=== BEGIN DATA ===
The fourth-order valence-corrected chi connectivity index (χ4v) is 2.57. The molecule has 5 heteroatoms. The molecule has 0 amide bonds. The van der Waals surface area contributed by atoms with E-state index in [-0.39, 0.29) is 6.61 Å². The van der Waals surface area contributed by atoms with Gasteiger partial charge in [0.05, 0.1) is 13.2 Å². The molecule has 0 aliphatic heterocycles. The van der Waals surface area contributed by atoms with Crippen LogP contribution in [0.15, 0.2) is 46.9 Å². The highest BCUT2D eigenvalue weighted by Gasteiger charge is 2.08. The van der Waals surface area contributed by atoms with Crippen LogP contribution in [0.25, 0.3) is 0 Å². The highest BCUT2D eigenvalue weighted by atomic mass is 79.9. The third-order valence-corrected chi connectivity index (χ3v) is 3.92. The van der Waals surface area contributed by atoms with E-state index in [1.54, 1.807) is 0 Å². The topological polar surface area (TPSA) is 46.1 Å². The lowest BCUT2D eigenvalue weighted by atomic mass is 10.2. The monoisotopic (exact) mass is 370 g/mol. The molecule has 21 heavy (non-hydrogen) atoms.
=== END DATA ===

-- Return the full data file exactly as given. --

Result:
The fourth-order valence-corrected chi connectivity index (χ4v) is 2.57. The molecule has 5 heteroatoms. The molecule has 0 amide bonds. The van der Waals surface area contributed by atoms with E-state index in [-0.39, 0.29) is 6.61 Å². The van der Waals surface area contributed by atoms with Gasteiger partial charge in [0.05, 0.1) is 13.2 Å². The molecule has 0 aliphatic heterocycles. The van der Waals surface area contributed by atoms with Crippen LogP contribution in [0.15, 0.2) is 46.9 Å². The highest BCUT2D eigenvalue weighted by Gasteiger charge is 2.08. The van der Waals surface area contributed by atoms with Crippen LogP contribution in [0.25, 0.3) is 0 Å². The highest BCUT2D eigenvalue weighted by atomic mass is 79.9. The third-order valence-corrected chi connectivity index (χ3v) is 3.92. The van der Waals surface area contributed by atoms with E-state index in [1.54, 1.807) is 0 Å². The topological polar surface area (TPSA) is 46.1 Å². The lowest BCUT2D eigenvalue weighted by atomic mass is 10.2. The monoisotopic (exact) mass is 370 g/mol. The molecule has 21 heavy (non-hydrogen) atoms.